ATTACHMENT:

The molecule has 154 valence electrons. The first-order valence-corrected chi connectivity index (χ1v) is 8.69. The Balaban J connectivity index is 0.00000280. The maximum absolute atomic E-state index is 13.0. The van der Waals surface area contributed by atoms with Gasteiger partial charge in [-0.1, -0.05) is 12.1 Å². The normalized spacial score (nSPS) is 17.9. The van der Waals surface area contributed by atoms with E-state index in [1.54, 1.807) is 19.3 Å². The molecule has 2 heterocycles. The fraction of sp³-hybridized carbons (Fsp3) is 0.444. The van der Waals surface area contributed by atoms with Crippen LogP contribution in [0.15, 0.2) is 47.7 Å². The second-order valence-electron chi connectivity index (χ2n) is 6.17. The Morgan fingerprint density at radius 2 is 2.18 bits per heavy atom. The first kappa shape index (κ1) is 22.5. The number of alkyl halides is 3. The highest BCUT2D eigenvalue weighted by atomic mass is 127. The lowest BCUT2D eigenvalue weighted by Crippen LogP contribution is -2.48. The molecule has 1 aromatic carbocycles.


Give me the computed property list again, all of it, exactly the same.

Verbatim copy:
The molecule has 154 valence electrons. The first-order valence-corrected chi connectivity index (χ1v) is 8.69. The Balaban J connectivity index is 0.00000280. The maximum absolute atomic E-state index is 13.0. The van der Waals surface area contributed by atoms with Gasteiger partial charge in [-0.1, -0.05) is 12.1 Å². The normalized spacial score (nSPS) is 17.9. The van der Waals surface area contributed by atoms with E-state index in [1.54, 1.807) is 19.3 Å². The molecule has 2 heterocycles. The fraction of sp³-hybridized carbons (Fsp3) is 0.444. The van der Waals surface area contributed by atoms with Crippen LogP contribution in [0.15, 0.2) is 47.7 Å². The second-order valence-electron chi connectivity index (χ2n) is 6.17. The Morgan fingerprint density at radius 2 is 2.18 bits per heavy atom. The first kappa shape index (κ1) is 22.5. The number of alkyl halides is 3. The highest BCUT2D eigenvalue weighted by atomic mass is 127. The lowest BCUT2D eigenvalue weighted by Crippen LogP contribution is -2.48. The molecule has 1 aromatic carbocycles.